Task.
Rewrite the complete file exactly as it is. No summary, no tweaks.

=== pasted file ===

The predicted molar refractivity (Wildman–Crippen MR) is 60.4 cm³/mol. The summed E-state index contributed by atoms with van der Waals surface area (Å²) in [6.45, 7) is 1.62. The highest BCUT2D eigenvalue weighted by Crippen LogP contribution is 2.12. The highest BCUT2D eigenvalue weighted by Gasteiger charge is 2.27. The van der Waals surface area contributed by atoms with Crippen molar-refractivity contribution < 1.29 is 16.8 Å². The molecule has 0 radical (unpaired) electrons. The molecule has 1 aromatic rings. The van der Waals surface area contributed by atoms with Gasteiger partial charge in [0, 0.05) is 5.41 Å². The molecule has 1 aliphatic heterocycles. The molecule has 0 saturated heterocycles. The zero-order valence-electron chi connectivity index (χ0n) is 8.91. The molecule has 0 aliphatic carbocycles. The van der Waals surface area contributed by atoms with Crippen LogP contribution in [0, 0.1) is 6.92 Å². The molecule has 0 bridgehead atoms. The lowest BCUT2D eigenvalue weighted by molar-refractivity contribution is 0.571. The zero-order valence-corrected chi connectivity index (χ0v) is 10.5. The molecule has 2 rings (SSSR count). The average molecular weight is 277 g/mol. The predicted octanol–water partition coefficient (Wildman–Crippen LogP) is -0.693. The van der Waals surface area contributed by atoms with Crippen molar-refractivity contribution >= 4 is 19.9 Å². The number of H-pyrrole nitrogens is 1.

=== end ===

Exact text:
The predicted molar refractivity (Wildman–Crippen MR) is 60.4 cm³/mol. The summed E-state index contributed by atoms with van der Waals surface area (Å²) in [6.45, 7) is 1.62. The highest BCUT2D eigenvalue weighted by Crippen LogP contribution is 2.12. The highest BCUT2D eigenvalue weighted by Gasteiger charge is 2.27. The van der Waals surface area contributed by atoms with Crippen molar-refractivity contribution < 1.29 is 16.8 Å². The molecule has 0 radical (unpaired) electrons. The molecule has 1 aromatic rings. The van der Waals surface area contributed by atoms with Gasteiger partial charge in [0, 0.05) is 5.41 Å². The molecule has 1 aliphatic heterocycles. The molecule has 0 saturated heterocycles. The zero-order valence-electron chi connectivity index (χ0n) is 8.91. The molecule has 0 aliphatic carbocycles. The van der Waals surface area contributed by atoms with Crippen LogP contribution in [0, 0.1) is 6.92 Å². The molecule has 0 bridgehead atoms. The lowest BCUT2D eigenvalue weighted by molar-refractivity contribution is 0.571. The zero-order valence-corrected chi connectivity index (χ0v) is 10.5. The molecule has 2 rings (SSSR count). The average molecular weight is 277 g/mol. The predicted octanol–water partition coefficient (Wildman–Crippen LogP) is -0.693. The van der Waals surface area contributed by atoms with Crippen molar-refractivity contribution >= 4 is 19.9 Å². The number of H-pyrrole nitrogens is 1.